The delights of cooking Chinese food: A conversation with chef and author Fuchsia Dunlop
Nov 17, 2016
In this episode of the Sinica Podcast, Kaiser and Jeremy talk to Fuchsia about her time at the Sichuan Higher Institute of Cuisine, how she chooses recipes for her books and the gamut of flavors of Chinese cuisine. “You both want to challenge people and…
What does Trump’s victory mean for U.S.-China relations?
Nov 10, 2016
The U.S. election is over, and Donald Trump’s pundit-defying victory over Hillary Clinton has stunned and surprised people all over the world. In China — where activity on Weibo and WeChat indicated strong support for Trump among netizens both in China…
John Holden on four decades of change in China
Nov 10, 2016
John Holden has one word of advice for people trying to understand China: humility. “Anybody who tries to come to grips with China, a country with a very rich civilization, a long history… You just have to be humble in recognizing that there are things…
Love and journalism in wartime China: An interview with Bill Lascher
Nov 3, 2016
When journalist Bill Lascher received an old typewriter from his grandmother and was told it belonged to “my cousin the war correspondent,” he set off on a search to learn more about the life of Melville (“Mel”) Jacoby, who reported from the front lines…
Why China bears are wrong: An interview with Andy Rothman
Oct 27, 2016
Andy Rothman has interpreted the Chinese economy for people who have serious and practical decisions to make since his early career heading up macroeconomic research at the U.S. Embassy in Beijing. He is now an investment strategist for Matthews Asia,…
Rachel Stern on China’s legal system
Oct 20, 2016
China’s legal system is much derided and poorly understood, but its development has, in many ways, been one of the defining features of the reform and opening-up era. Rachel Stern, a professor of law and political science at the University of California,…
Lines of fracture in Chinese public opinion: A conversation with Ma Tianjie
Oct 13, 2016
On this week’s episode, our guest Ma Tianjie, editor of the bilingual environmental website China Dialogue and the blogger behind Chublic Opinion, untangles the complexities and contradictions of online discussions in China. Tianjie shares insights into…
Mei Fong on the one-child policy and China’s demographics
Oct 6, 2016
The first day of 2016 marked the official end of China’s one-child policy, one of the most controversial and draconian approaches to population management in human history. The rules have not been abolished but modified, allowing all married Chinese…
An American’s 7 months in a Chinese jail
Sep 29, 2016
In 2009, Michael Manning was working in Beijing for a state-owned news broadcaster by day, but he spent his nights selling bags of hashish. His position with CCTV was easy and brought him into contact with Chinese celebrities, while his other trade…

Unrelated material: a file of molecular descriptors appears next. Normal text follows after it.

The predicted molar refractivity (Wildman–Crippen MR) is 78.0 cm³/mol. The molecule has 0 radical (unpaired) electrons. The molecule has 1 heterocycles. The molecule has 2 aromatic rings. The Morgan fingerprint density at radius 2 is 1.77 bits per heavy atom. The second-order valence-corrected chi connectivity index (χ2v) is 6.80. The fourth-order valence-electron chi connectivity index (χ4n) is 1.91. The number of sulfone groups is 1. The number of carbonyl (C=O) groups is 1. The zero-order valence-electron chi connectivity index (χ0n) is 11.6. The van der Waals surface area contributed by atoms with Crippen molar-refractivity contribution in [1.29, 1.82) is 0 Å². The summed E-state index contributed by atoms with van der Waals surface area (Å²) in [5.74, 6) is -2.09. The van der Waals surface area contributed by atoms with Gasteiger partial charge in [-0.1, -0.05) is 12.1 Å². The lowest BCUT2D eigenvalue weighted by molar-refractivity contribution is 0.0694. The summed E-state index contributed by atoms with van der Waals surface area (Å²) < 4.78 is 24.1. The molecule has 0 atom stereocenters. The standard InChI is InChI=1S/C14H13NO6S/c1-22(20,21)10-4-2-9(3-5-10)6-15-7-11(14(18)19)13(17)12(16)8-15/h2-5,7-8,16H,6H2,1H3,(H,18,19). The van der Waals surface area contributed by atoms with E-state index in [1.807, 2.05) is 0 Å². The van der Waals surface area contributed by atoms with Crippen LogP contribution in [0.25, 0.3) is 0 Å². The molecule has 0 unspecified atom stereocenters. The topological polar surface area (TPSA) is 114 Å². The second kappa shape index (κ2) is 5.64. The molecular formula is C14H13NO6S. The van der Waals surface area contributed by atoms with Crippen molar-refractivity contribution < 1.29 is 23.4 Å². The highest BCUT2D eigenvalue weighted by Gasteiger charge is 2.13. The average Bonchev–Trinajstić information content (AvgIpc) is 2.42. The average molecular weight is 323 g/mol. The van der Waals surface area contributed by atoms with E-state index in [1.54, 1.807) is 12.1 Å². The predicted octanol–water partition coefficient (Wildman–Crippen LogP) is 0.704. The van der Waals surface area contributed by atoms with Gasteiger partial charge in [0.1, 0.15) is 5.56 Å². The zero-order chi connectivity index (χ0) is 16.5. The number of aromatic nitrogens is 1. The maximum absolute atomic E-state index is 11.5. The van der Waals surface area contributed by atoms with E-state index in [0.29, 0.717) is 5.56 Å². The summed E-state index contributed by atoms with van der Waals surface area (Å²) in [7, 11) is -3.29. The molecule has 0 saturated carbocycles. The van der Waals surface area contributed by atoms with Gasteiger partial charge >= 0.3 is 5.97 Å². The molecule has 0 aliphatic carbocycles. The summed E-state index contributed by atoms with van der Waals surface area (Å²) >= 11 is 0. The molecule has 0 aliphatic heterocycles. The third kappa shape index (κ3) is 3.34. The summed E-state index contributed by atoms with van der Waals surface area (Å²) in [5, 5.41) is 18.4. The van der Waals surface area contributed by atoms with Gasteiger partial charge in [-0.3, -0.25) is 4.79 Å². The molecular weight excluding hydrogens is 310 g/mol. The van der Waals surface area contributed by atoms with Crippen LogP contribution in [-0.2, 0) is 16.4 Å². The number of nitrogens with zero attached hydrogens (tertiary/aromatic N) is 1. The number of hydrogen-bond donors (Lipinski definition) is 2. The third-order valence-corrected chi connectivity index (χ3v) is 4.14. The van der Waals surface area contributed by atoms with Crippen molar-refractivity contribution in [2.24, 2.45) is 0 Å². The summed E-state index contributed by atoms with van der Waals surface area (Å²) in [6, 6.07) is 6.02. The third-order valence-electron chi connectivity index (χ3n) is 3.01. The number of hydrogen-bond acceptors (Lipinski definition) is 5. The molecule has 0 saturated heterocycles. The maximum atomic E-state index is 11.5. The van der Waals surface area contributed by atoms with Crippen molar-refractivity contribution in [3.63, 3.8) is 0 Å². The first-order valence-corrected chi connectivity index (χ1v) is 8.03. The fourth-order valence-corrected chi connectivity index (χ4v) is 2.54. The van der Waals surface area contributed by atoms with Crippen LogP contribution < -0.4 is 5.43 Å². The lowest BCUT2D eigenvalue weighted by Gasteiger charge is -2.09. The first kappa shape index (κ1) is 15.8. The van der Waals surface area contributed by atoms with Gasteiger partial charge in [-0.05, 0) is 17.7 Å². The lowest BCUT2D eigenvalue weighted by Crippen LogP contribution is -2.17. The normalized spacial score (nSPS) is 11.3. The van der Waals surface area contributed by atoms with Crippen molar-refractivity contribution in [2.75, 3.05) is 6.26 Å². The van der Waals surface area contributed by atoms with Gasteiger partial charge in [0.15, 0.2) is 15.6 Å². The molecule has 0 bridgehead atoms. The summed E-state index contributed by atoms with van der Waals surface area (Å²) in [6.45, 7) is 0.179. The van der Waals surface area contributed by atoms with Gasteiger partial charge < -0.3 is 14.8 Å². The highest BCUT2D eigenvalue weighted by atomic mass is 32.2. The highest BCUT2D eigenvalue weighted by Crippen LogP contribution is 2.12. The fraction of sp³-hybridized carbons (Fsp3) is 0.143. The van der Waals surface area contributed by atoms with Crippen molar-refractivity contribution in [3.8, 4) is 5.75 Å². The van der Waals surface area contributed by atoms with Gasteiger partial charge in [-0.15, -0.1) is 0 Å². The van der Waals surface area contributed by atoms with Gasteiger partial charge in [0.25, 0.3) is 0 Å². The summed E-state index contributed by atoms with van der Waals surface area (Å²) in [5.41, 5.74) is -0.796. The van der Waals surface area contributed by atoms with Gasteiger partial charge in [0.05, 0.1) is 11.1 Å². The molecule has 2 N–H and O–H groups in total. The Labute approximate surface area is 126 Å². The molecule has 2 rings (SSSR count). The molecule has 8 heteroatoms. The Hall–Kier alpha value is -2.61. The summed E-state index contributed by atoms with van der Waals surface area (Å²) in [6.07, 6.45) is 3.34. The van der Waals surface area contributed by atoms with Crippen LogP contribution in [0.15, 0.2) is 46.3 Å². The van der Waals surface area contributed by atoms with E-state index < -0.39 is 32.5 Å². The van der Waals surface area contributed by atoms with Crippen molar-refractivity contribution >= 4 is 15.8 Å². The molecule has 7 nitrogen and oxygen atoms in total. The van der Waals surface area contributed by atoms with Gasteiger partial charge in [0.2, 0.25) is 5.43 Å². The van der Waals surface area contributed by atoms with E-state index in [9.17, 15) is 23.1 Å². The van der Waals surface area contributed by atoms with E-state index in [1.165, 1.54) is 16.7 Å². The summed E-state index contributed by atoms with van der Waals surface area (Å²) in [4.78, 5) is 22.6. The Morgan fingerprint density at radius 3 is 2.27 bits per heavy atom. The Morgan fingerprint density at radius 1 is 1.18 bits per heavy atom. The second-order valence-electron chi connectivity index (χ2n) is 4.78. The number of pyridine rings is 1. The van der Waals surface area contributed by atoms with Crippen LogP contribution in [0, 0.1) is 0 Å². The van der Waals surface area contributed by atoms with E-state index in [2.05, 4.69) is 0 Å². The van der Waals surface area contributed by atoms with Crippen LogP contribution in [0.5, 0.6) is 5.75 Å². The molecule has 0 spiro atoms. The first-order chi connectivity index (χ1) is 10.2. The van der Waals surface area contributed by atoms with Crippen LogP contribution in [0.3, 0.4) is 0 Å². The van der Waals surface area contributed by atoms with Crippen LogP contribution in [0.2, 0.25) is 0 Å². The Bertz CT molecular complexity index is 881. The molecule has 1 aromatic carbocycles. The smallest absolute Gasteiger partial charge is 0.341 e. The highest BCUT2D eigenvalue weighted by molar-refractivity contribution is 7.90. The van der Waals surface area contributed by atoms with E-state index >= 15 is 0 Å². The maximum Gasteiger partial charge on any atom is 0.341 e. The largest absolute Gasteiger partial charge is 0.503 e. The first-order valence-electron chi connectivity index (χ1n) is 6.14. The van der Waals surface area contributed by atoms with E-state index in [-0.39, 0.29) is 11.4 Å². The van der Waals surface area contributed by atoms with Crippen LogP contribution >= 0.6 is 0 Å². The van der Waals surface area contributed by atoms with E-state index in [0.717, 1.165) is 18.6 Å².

Fan Yang on fakes, pirates and shanzhai culture
Sep 22, 2016
Fakes, knockoffs, pirate goods, counterfeits: China is notorious as the global manufacturing center of all things ersatz. But in the first decade after the People’s Republic joined the World Trade Organization in 2001, a particular kind of knockoff began…
Frank H. Wu on Chinese-Americans and China
Sep 15, 2016
What is the Chinese-American identity? How has the rise of China affected American attitudes toward ethnically Chinese people in the United States and elsewhere? How do the 3.8 million Chinese-Americans impact U.S.-China relations, and what role could or…
Andrew Ng on artificial intelligence and startup culture
Sep 8, 2016
What is the state of the art of artificial intelligence (AI) in China and the United States? How does language recognition differ for Chinese and English? And what’s up with self-driving cars? To answer these and many other questions, Kaiser and Jeremy…
Filmmaker Daniel Whelan on Yiwu, a city at the core of cheap Chinese goods
Aug 31, 2016
Renowned as a trading town during the Qing dynasty, the eastern city of Yiwu again became famous for its markets after China’s economic reforms kicked in during the 1980s. Since then, the metropolis of 1.2 million people has transformed into a hub of the…
Art of the Cultural Revolution: Paul Clark on creativity amid destruction
Aug 25, 2016
This year marked the 50th anniversary of the beginning of the Cultural Revolution, a chaotic decade of Chinese history made infamous in the West through books such as Wild Swans and Life and Death in Shanghai, which describe in horrific detail the…
It’s all connected: Silk Roads old and new
Aug 18, 2016
Jim Millward is one of the world’s leading scholars on Xinjiang and Central Asia, and the author of many books and articles, including Beyond the Pass: Economy, Ethnicity, and Empire in Qing Central Asia, 1759-1864, and The Silk Road: A Very Short…
Cheng Li on the future of Chinese politics
Aug 11, 2016